Well, the adventure is over. I safely returned from Afghanistan on May 2nd, 2013, 413 days after I departed on my great journey. I am glad to say the Afghanistan chapter of my life is closed, as far as I can tell, and I am beginning another new and exciting chapter.
413 days is a long time. There were of course good days and bad days, and some better than others. But most days were just work days, plugging along in a mission I hope improved a nation that ranked at the bottom of every feasible list of attributes in 2000. In 12 years, the world has done a lot of work to fix Afghanistan, and I am glad I played a role. As a co-worker once said, “The days go by slow, but the months pile up quickly.”
That they did.
On a personal level, I am glad to be home. It was an arduous trip, as most journeys across the world are. 18 hours in an airplane is never easy, especially when you are on a one-way trip from a nation known for terrorism to the United States sporting a beard that is almost a foot long. And yes, I was stopped by the powers that be. I was searched by security in London during a layover and then hassled by a customs agent in Miami. It was an interesting exchange that went something like this:
Customs Agent: So where are you coming from?
Customs Agent: What were you doing over there?
Me: I can’t tell you that.
Customs Agent: Was it secret work?
Me: You could say that.
Customs Agent: What agency did you work for?
Me: I can tell you my company, but that’s it.
Customs Agent: How long were you there?
Me: 14 months.
Customs Agent: That’s longer than a year.
Me: Yes, it is.
Customs Agent: You can go.
Me: Thank you.
Sure, I could have told him more, but after being awake through two nine-hour flights and an eight-hour layover in Dubai, I didn’t want to be bothered by some second-rate security guard in my home state.
Anyway, after I made it through the loving embrace of security and landed in Orlando, I was welcomed by my parents and little nephew. It was so good to see them. They had a balloon for me and everything. Although it wasn’t as emotional as surprising them in Washington DC in October, just seeing them again was so cool.
I spent my first week home in the Sea View Motel, a small, privately-owned, beautiful, quiet beach motel in Melbourne Beach, Florida, about 30 minutes from my parents and as far away from the world as I could be. Every night after dinner with my folks, I went back to the hotel, drank a beer or two, and relaxed to the sound to the waves. And I slept. A lot. I slept for over 10 hours twice and over 8 hours every day I was at the Sea View. It was the perfect place to relax, walk along the water, and forget Afghanistan. Highly recommended, and not just if you are returning from a warzone.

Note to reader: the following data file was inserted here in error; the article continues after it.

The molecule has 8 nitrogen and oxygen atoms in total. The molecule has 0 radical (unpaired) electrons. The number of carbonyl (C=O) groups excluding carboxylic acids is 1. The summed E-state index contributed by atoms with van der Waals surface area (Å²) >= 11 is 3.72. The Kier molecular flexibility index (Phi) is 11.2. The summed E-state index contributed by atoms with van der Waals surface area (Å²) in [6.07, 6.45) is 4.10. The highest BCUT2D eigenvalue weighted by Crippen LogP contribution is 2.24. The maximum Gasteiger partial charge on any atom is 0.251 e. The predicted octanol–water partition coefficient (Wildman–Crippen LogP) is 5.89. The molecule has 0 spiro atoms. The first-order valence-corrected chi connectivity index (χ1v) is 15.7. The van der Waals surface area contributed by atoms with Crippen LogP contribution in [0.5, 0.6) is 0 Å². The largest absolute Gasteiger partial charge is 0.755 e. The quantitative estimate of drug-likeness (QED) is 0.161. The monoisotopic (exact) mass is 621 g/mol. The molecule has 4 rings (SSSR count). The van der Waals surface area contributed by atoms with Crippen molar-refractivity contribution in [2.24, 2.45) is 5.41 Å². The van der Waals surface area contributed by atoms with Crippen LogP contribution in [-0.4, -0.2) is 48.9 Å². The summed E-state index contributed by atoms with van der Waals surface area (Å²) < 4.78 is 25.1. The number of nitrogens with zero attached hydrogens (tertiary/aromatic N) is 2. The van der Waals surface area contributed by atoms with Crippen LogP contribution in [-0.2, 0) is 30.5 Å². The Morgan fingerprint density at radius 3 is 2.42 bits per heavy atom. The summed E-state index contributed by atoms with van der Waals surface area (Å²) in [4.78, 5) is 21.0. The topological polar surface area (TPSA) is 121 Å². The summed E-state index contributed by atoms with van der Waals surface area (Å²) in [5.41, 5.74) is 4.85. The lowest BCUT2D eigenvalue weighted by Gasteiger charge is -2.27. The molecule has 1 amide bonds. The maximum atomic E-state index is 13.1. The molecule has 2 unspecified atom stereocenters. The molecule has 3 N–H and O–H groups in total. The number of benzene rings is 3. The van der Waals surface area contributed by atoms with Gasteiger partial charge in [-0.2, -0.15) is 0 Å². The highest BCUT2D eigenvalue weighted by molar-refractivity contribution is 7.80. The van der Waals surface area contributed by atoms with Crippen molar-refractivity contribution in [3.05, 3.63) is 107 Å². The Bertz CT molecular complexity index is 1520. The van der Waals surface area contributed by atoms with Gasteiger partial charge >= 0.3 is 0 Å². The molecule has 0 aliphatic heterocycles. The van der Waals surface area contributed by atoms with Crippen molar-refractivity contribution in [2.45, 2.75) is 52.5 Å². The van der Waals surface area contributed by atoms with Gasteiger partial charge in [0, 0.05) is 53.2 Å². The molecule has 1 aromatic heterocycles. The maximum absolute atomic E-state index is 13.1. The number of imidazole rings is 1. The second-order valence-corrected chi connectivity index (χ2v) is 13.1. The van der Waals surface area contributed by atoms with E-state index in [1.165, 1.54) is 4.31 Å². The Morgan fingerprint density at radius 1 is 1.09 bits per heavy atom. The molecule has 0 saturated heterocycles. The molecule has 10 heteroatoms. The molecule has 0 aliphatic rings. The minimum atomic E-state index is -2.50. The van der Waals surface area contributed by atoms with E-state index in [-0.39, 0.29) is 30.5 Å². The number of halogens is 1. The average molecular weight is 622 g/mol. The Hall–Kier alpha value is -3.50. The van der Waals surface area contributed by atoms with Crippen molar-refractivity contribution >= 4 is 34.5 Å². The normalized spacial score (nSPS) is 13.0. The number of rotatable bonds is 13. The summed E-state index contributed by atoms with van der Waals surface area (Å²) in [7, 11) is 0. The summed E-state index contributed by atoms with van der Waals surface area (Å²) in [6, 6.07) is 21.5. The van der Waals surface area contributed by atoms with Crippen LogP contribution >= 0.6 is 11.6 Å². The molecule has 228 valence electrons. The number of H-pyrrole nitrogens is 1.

After checking out of the Sea View Motel, I returned to Tampa to complete some company paperwork and say hello to friends. Although I stopped by my workplace, I was definitely still in vacation mode. I met friends at a Tampa Bay Rays game, hung out in Tampa’s Ybor City, went to a rock concert, went to a comedy show at the Tampa Improv, and closed the week by seeing my brother do his pro wrestling thing. It was great going out and being social again, and so glad I could plan it all in the same week. It worked out perfect.
(Side note 1: I did a write up for the concert I went to for the Tampa Bay Times. It was published here:
(Side note 2: Before I left, I would see my brother do his pro wrestling thing every month. When I returned to boo him, so many people who work for the promotion and other wrestling fans welcomed me back. They asked me how I was and how my adventure was and they said it was great to have me back. That was heartwarming. So a big thanks to wXw Wrestling and the fine folks there.)
Following the second week of my “vacation”, I realized it was time to get back into the swing of things. Although I wasn’t back to top speed in regards to dealing with the fast paced American society, I was still eager to move on. Following a brief trip to New York this past weekend for a memorial service, that leads me to where I am now.
I am still looking for a place to live. I am still looking for a job. I am still hoping to get accepted into the University of South Florida Masters of Business program and start classes in the fall. I know all of these things will come in time. They are all part of the next chapter.
And now, as I close the book on the Afghanistan chapter and return to the American way of life, I am definitely excited to be back and to see what this new chapter has to offer.